By Peter Nurse
Investing.com — Oil prices retreated Tuesday, handing back the previous session’s gains on concerns the prolonged COVID outbreak in China, the world’s largest importer of crude, will further hit demand.
By 9:15 AM ET (1315 GMT), futures traded 3.4% lower at $103.94 a barrel, while the contract fell 3.3% to $109.38 a barrel.
U.S. were down 3.3% at $3.2657 a gallon.
The Chinese financial hub of Shanghai confirmed on Sunday that three people infected with COVID-19 have died, the first time during the current outbreak that it reported deaths among coronavirus patients.
Additionally, other areas across the country tightened controls, including Tangshan, the country’s largest steelmaking town, and the Zhengzhou Airport Economic Zone, a central Chinese manufacturing area that includes Apple supplier Foxconn.
This suggests China has no plans of abandoning its zero-tolerance policy toward the disease, and follows the country’s first quarter GDP report, released Monday, already showing a sharp slowdown.
“The one factor which continues to hold the market back is the Covid situation in China and the impact this is having on demand,” said analysts at ING, in a note. “Clearly, the regional lockdowns that we are seeing have lasted longer than many were anticipating, and so this will have a bigger impact on oil demand in the short term.”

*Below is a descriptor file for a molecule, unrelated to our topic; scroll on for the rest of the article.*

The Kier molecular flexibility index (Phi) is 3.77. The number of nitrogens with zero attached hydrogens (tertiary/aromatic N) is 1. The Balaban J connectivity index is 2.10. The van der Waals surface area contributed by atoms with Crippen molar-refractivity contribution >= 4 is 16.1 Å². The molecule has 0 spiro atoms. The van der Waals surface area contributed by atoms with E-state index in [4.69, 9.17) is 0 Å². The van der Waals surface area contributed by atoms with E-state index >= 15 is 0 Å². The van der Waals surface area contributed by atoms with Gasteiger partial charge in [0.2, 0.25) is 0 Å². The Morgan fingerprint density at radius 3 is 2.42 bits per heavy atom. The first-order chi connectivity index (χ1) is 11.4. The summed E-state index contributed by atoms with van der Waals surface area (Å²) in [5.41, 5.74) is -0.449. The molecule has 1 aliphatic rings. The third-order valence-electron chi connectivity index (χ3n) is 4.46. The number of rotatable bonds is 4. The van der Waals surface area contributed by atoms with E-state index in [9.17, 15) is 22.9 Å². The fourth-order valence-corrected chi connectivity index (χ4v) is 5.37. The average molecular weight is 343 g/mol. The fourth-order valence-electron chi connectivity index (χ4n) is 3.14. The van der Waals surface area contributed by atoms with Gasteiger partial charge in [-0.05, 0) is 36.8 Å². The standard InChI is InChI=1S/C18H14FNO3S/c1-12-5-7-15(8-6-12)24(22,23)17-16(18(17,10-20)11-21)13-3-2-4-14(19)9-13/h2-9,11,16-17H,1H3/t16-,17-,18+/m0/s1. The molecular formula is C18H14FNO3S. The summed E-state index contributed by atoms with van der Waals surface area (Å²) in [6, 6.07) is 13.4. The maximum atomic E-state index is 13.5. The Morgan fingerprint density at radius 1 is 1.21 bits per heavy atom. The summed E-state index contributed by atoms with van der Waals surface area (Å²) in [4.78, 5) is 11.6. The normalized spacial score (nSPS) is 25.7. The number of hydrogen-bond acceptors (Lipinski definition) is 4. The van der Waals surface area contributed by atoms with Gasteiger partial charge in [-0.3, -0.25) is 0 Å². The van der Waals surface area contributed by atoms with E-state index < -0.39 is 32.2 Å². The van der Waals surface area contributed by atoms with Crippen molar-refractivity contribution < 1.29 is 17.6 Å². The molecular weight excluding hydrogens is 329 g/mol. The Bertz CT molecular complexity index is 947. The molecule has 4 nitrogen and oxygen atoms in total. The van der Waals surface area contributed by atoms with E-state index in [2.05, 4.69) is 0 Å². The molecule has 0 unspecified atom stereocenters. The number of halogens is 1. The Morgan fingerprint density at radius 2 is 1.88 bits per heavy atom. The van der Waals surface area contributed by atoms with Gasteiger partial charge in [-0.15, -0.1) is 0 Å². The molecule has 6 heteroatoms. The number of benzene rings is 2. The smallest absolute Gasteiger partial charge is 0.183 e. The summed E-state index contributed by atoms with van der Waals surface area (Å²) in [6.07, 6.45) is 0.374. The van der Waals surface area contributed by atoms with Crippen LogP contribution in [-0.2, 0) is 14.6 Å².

Still, oil prices remain well over $100 a barrel, with both benchmarks gaining more than 1% on Monday, hitting their highest levels since March 28, helped by a wave of protests at production and transportation facilities in Libya, which took an estimated 500,000 barrels a day offline.
Libya is a key source of oil for Europe and an even more important one at a time when many European buyers are choosing not to buy Russian oil. Reuters reported earlier Tuesday that Russia’s output fell some 300,000 barrels a day below its OPEC+ quota in March.
This shortfall meant that the Organization of Petroleum Exporting Countries and allies, a group known as OPEC+, produced 1.45 million barrels per day below its production targets in March, adding to the tightness of the global market.
“The group has consistently failed to hit its agreed output levels for a number of months,” added ING, “with just a handful of producers, including Saudi Arabia and the UAE, having a meaningful amount of spare capacity.”
The International Energy Agency said in a monthly report last week it expected Russian oil output losses to grow to 1.5 million barrels a day in April and to double to 3 million barrels a day from May.